My friend pointed out 4 important considerations for what this means:
1) Women have already found themselves in combat roles, some by accident and some by design. Female military police, pilots, linguists, medics, and other support roles see combat when their envoys or stations are attacked. Today’s battlefields of Iraq and Afghanistan are far more ambiguous than they have been in earlier days of military history; there is no literal “front line” from which to exclude women, or civilians or other noncombatants. Some women have even been awarded military honors for valor in combat. Kayla Williams
describes for Slate magazine how the announcement is in many ways formally recognizing reality, and that we shouldn’t fear it.
2) One of the key requirements for serving in the military has been satisfactorily fulfilling physical fitness tests. The Army is now considering an overhaul
of these fitness requirements to distinguish between general service and combat roles, and has pledged to make the standards gender neutral
. This marks movement towards the approach that it doesn't matter who you are – male, female, black, white, Latino/a, gay, straight; what matters is if you get the job done. For infantry units, the standard will include whether a soldier can carry his or her gear, maneuver in a firefight, and deal with the physical and emotional stress of combat. Special operations units
, such as the Army Rangers, Marines, and Navy Seals, are expected to hold women to the same existing, and very high, physical fitness standards for men.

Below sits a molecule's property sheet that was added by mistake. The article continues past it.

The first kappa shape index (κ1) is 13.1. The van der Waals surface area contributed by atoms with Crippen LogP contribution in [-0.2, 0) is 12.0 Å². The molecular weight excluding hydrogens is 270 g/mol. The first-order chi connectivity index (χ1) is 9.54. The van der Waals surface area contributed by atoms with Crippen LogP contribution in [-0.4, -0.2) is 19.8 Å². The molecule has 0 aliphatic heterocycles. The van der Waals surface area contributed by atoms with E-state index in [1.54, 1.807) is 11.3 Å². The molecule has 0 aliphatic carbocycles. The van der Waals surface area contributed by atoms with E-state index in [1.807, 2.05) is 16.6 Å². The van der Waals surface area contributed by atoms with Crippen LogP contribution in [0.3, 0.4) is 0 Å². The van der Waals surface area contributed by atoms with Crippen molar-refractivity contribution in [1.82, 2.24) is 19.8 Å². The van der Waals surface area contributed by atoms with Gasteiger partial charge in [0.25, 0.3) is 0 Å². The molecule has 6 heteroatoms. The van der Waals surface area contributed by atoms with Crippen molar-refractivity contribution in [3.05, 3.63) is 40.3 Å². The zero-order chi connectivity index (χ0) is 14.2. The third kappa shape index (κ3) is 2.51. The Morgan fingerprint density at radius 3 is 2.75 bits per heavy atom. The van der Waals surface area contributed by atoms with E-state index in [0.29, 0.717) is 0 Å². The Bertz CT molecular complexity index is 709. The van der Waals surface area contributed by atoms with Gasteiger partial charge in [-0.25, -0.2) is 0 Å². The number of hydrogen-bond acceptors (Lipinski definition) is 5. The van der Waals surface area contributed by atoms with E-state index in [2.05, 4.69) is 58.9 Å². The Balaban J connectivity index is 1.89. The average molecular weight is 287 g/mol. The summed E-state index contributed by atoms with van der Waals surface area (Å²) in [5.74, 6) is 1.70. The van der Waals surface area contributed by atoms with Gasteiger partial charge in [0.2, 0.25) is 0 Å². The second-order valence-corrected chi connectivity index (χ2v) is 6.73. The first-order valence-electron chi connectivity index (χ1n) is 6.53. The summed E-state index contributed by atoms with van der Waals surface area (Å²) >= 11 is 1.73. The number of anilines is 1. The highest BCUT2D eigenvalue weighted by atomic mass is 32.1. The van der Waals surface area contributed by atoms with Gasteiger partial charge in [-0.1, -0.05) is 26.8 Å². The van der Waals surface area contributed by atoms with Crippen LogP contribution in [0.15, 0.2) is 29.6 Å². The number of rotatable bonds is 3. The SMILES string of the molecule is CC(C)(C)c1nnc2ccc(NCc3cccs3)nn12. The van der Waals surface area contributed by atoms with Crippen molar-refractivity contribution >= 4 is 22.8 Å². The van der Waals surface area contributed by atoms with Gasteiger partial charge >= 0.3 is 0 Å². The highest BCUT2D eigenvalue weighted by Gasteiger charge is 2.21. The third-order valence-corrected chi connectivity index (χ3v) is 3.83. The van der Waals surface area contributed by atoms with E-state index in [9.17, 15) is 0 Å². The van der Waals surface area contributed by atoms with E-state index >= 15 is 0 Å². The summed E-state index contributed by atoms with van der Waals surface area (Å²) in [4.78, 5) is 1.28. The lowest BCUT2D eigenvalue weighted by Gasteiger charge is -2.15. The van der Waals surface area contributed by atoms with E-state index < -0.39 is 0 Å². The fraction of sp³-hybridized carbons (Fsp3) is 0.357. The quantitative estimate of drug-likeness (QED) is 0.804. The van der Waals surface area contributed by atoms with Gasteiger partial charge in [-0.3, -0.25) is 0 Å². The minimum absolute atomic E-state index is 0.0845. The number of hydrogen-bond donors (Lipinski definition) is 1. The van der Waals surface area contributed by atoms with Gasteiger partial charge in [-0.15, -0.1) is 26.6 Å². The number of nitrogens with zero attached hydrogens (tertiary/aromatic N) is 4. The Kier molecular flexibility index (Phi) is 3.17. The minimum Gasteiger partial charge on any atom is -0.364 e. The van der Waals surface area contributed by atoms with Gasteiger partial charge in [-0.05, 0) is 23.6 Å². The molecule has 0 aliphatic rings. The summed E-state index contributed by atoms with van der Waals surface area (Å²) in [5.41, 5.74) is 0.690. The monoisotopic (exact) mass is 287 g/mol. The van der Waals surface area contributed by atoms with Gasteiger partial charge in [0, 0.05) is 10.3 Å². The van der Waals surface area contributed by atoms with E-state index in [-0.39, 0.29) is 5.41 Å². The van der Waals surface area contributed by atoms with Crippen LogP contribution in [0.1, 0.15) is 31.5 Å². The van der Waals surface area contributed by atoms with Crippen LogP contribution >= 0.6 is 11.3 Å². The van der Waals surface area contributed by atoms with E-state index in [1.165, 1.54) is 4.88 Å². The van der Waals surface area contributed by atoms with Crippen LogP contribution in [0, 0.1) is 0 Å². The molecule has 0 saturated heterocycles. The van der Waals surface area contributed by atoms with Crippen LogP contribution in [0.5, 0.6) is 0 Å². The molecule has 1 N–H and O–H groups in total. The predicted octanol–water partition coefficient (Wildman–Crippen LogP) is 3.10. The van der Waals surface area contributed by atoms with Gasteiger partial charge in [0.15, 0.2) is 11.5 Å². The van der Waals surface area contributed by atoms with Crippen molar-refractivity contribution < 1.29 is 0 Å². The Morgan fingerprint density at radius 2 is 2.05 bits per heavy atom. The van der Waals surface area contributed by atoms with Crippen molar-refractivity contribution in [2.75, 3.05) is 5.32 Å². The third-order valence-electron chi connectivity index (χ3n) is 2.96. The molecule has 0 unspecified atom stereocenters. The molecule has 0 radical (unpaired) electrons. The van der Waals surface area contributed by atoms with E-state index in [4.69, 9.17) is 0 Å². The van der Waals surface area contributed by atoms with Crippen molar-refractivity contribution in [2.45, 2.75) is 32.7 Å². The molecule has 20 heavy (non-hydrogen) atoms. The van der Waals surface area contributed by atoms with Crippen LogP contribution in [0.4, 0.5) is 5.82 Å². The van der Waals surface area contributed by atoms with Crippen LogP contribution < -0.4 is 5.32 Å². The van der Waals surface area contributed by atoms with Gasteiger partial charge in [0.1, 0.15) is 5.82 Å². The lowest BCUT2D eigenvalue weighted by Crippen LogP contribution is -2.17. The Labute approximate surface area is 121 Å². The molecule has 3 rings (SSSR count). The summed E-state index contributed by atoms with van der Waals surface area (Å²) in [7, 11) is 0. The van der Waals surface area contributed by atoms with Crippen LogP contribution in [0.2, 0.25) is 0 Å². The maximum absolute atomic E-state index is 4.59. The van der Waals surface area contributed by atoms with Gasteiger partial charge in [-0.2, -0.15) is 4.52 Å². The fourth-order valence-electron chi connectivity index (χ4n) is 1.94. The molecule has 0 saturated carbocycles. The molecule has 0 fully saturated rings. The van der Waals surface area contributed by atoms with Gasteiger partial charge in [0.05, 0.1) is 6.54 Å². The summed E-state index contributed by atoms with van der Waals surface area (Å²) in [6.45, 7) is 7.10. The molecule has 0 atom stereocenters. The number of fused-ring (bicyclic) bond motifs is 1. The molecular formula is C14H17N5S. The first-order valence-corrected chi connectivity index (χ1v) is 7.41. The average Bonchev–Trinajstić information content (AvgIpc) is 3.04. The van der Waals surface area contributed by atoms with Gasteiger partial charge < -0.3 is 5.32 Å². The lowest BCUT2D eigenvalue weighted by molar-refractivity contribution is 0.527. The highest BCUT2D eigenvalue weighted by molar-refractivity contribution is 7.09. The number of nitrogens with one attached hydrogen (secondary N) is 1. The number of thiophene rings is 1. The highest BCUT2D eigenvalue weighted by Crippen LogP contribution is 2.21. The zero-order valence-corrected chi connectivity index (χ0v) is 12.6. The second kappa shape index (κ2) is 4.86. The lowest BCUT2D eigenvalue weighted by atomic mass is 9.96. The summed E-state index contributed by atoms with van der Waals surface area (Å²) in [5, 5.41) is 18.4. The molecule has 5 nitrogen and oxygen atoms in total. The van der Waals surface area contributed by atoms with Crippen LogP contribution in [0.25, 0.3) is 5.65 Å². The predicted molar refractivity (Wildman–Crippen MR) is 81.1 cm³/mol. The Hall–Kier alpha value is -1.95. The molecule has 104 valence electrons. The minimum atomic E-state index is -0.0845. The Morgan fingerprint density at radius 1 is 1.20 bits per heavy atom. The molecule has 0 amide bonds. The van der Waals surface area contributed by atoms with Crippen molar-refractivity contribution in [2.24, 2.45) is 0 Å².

3) There’s a clear need for more female soldiers on the ground in Iraq and Afghanistan. Williams points out that there are numerous occasions where men are not able to effectively communicate or interact with local women due to cultural norms. A female American soldier can better speak to an Iraqi woman without causing tension or fear, and it is far more desirable to have female soldiers conduct body searches of women.
4) The military is already facing much higher rates of sexual assault than the average civilian population, as well as some criticism for how ranking officers have dealt with the problem. This is especially salient in combat zones
. It’s unclear how the policy change will affect this issue. There is some concern that backlash against the increased role of women could take the form of more assaults or lax enforcement of policies. At the same time, there is optimism that increasing the number of women in the military will shift attitudes and create a more egalitarian atmosphere. In response to these concerns, as well as general concerns about unit cohesion, advocates of bringing women into combat roles have noted the smooth sailing
since the repeal of “don’t ask, don’t tell”.
It’s encouraging to see the Department of Defense take conscious and deliberate steps toward social equity. Perhaps lifting the ban is not much more than recognizing a transition that’s been occurring anyway. As anyone who championed the repeal of “Don’t Ask, Don’t Tell,” would agree, however, that formal recognition is meaningful and important in its own regard. 
Note that the Coast Guard is now under the jurisdiction of the Department of Homeland Security, and so is not directly affected by the Department of Defense’s announcement.
Ashley Clark is a MPP/MA-IAS student at UC Berkeley.
This week, the International Policy, Development and Practice Speaker Series welcomed George Scharffenberger, currently the Director of Programs for Masters in Development Practice.